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Author Topic: what genre kind of book is this?
Ozymandius
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I loved xenocide, and children of the mind..

my favorite part about them is the moral issues the books present.

is there a name for this type of genre?
I heard but have note read that lovelock deals with some of these issues..

does anyone know of any other books like these by any authors?

[ December 07, 2007, 12:36 PM: Message edited by: Ozymandius ]

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TomDavidson
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Try "speculative fiction."
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Ozymandius
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Thanks for the help! I will look
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Ozymandius
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Speculative fiction is a new name for science fiction. I am looking for books that are about moral philosophy
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String
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James Clavell (sp) is really good at balancing antagonists and protagonists. All of his characters tend to have very human motivation. I really enjoyed his characters in "Shogun". Let me know via email if you decide to check him out.
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DDDaysh
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I think speculative fiction is more than just science fiction. However, I personally use the term "philosophical fiction" when I'm trying to describe it to someone.
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Joldo
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You know, I always thought that was the gift peculiar to good science fiction. Once you got past the techno-babble and the adolescent power fantasies so common in the genre--once you get, in short, to the good books like Asimov and Card--they become all about that sort of idea. They are free to discard some of the rules of the real world and thereby create interesting thought problems, whether moral, philosophical, or sociological.
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Shawshank
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I don't think what you are looking for fits within a particular literary genre.

Just about any of the truly good works of literature will deal with some pretty heady moral and philosophical dilemmas. Look at stuff from Card (pretty much this is his trademark), Isaac Asimov, J.R.R. Tolkien, C.S. Lewis, Dostoyevski, Victor Hugo, "The Kite Runner" by Khaled Hosseini, The Bible, George Orwell, Ray Bradbury, Huxley and many many others.

These are just some of the ones I came up with off the top of my head.

Many of them are SF (even if they deny it) writers. Good SF is a way in which the rules of the universe and reality can be suspended to pose a question.

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Ozymandius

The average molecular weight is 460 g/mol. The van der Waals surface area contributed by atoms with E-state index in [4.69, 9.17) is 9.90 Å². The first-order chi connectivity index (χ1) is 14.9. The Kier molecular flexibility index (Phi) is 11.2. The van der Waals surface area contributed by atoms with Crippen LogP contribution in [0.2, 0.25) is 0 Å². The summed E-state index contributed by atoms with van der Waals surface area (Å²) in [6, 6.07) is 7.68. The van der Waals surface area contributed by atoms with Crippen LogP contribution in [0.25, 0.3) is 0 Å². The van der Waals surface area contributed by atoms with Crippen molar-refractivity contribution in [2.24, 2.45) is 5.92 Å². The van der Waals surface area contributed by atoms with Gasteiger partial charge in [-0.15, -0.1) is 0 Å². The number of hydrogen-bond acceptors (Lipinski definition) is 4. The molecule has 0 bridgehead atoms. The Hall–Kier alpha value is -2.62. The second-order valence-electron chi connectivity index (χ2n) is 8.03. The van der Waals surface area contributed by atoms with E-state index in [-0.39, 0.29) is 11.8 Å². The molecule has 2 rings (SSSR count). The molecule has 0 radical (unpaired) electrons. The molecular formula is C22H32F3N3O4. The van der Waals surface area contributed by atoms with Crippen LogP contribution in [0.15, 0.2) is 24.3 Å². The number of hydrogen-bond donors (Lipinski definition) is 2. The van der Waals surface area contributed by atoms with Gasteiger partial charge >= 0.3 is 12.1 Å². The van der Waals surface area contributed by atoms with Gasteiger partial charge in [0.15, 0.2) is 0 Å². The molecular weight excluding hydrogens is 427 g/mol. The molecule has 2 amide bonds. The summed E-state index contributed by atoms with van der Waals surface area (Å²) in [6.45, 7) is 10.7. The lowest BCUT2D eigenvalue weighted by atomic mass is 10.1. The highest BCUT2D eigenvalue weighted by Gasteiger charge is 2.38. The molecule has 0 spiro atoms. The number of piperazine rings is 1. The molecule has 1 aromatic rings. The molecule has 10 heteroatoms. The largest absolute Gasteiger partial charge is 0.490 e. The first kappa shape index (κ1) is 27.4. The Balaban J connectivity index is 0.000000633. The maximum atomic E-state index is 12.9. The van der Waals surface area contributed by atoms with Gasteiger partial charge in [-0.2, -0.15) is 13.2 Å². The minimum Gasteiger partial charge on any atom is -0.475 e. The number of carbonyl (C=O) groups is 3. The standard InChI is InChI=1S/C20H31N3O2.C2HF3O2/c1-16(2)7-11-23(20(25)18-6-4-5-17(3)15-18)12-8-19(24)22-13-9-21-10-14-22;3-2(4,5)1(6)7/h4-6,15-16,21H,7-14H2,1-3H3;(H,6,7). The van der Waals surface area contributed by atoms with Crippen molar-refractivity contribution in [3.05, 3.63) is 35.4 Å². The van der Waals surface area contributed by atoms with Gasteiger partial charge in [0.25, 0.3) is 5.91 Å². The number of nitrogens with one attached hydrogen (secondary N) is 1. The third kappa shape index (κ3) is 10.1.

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My favorite books dealing with moral issues that aren't by Card are:
1984
fahrenheit 451
East of Eden
Hominods
the Giver
The Giver is probably the Best!!

Xenocide is my favorite and children of the Mind

[ December 29, 2007, 11:43 AM: Message edited by: Ozymandius ]

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DDDaysh
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I too really liked "the Giver". However, I was not so impressed with "Farenheit 451" or "1984". This might be because I didn't read them as an adolecent, as so many people do, but instead as an adult - after college. Maybe the main ideas they present are so completely and thuroughly discussed in other avenues that they just didn't appeal to me. I also have a hard time with Isaac Assimov.

Personally, after Card, I think my next favorite author right now is Terry Pratchett. His style is completely and totally different, and you have to look deeper for questions of meaning, but he uses satire to cut at the very core of so many ideas I find myself often caught up in that he is a lesson in self study. Yet, because he uses such light hearted ridiculous comedy to do it, the lesson isn't as painful as it might otherwise be. I really find it strange that I like Pratchett, since I never was one that really go into satirical comedy much. I am repulsed by Monty Python, could never stand the Three Stuges, and didn't like "Hitchhikers Guide to the Galaxy" because it was all just too silly for me. Pratchett, however, is awesome!

Michael Chrichton is also good for interesting ideas. The thing I like about him is that he really does his research before writing about an idea. On the other hand, Chrichton definitely takes a side, and often beats you over the head about it in the corse of the book. He doesn't seem to embrace nuance at all! Still, if you like things with real life application, he's a good read. My favorite was "The Andromeda Strain".

If anyone else knows of something awesome I've yet to discover, let me know. I'm on goodreads with this screen name.

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sadar7